On any given day, there are more than half a million children in foster care in the U.S.
Three-fourths of them are placed by the government with foster parents who open their homes to care for these vulnerable children and almost one-fifth are placed in group homes and institutions.
Federal law requires state and local child welfare systems to pay foster parents to “cover” the expenses (food, clothing, and school supplies) for these children.
But how much does it really cost to care for a child in foster care? Until now, there has been no standardized calculation.
A new report calculates–state-by-state–the real cost of supporting children in foster care. The report establishes Foster Care Minimum Adequate Rates for Children (the “Foster Care MARC”) based on an analysis of the real costs of providing care.
You can download the 58-page report yourself if you’re interested in learning how they calculated these costs. The report clearly demonstrates that rates of support for children in foster care are far below what is needed to provide basic care for these children in nearly every state in the nation.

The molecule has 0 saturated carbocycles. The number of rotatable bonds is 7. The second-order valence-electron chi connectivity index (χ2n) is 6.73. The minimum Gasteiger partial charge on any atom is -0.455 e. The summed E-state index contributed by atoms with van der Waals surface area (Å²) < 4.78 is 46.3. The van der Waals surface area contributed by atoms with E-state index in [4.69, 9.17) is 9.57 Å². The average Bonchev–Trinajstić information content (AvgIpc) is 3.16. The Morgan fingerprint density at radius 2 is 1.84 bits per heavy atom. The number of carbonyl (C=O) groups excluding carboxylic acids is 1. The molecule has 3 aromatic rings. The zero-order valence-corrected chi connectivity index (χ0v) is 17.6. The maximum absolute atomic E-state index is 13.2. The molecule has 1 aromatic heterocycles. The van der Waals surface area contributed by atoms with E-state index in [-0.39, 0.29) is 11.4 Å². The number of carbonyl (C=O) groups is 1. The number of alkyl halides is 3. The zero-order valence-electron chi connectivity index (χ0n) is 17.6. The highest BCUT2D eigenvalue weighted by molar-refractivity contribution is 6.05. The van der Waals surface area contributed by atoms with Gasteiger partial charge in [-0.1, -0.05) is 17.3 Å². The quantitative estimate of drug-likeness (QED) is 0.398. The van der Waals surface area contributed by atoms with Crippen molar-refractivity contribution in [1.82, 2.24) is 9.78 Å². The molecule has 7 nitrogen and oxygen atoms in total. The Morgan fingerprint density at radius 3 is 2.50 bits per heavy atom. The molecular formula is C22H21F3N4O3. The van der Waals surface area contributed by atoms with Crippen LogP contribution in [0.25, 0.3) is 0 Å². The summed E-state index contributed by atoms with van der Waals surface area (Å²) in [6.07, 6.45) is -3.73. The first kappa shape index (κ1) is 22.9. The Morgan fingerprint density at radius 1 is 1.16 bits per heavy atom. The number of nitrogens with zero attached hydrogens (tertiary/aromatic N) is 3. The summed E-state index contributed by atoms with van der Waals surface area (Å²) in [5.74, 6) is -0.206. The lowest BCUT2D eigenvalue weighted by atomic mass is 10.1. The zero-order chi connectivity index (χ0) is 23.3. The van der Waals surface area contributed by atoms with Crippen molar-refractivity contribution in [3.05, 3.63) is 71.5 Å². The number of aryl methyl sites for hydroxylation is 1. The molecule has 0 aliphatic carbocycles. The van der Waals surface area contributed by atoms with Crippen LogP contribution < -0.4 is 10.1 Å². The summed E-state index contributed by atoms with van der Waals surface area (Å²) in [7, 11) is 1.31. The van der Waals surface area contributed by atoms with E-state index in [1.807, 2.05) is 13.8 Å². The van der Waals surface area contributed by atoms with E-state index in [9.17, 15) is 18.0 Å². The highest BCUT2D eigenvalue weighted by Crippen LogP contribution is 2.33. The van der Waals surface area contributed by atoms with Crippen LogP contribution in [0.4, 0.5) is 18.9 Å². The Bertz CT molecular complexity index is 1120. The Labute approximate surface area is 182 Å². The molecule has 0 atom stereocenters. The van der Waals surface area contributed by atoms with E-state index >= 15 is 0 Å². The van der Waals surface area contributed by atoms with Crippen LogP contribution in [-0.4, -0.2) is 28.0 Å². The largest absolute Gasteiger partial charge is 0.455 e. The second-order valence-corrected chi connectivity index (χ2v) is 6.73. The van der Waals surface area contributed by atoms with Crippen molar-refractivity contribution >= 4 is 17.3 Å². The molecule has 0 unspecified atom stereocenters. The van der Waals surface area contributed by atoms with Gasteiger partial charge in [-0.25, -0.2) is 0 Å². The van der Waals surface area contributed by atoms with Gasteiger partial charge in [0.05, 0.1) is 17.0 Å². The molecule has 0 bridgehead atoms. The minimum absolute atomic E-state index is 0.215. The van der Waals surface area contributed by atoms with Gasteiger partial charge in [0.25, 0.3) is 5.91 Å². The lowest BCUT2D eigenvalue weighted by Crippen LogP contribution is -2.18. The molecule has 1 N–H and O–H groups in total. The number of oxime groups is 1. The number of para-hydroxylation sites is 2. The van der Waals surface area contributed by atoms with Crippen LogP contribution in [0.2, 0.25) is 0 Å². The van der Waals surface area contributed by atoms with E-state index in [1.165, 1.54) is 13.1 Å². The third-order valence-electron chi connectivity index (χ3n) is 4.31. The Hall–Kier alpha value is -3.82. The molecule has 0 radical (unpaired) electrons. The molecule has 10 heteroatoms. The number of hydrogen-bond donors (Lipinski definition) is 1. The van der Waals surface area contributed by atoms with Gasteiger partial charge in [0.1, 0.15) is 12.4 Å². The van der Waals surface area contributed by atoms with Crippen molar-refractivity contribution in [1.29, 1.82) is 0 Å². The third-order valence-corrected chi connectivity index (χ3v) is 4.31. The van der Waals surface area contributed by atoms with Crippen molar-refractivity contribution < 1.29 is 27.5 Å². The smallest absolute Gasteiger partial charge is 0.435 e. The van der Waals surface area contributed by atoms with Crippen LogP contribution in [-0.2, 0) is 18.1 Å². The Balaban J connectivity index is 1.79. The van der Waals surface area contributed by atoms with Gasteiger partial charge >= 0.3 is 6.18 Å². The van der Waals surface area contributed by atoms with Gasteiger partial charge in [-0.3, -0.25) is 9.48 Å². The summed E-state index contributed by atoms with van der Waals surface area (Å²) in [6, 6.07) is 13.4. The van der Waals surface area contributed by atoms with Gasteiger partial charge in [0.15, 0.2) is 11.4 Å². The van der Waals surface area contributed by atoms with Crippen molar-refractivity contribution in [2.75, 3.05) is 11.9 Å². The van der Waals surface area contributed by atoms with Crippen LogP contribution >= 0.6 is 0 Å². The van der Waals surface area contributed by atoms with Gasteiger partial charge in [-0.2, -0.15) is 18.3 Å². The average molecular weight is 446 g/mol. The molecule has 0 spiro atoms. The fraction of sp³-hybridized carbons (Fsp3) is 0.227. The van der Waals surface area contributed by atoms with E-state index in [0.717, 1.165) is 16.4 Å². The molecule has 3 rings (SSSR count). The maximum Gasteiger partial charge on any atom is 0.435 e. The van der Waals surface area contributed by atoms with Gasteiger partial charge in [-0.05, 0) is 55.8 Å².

On average, across the U.S., current foster care rates must be raised by 36 percent in order to reach the Foster Care Minimum Adequate Rates for Children (the “Foster Care MARC”). In some states, rates are less than half of what it actually costs to care for a child in foster care.
Tables in the report show the current foster care rates for each state (for children ages 2, 9, and 16) and compare that with the MARC, or rate at which each state should be funding foster care. The tables also U.S. averages and the percentage must be increased by to hit the MARC.
Here are a few of the results:
Only one state (Arizona) and the District of Columbia are currently hitting the MARC.
States that must raise their rates by up to 25% for at least one age group include (in alphabetical order):
- West Virginia
States that are completely missing the MARC–in other words–their rates must be more than doubled for at least one age group of children–include (in alphabetical order):
For complete details, download the report: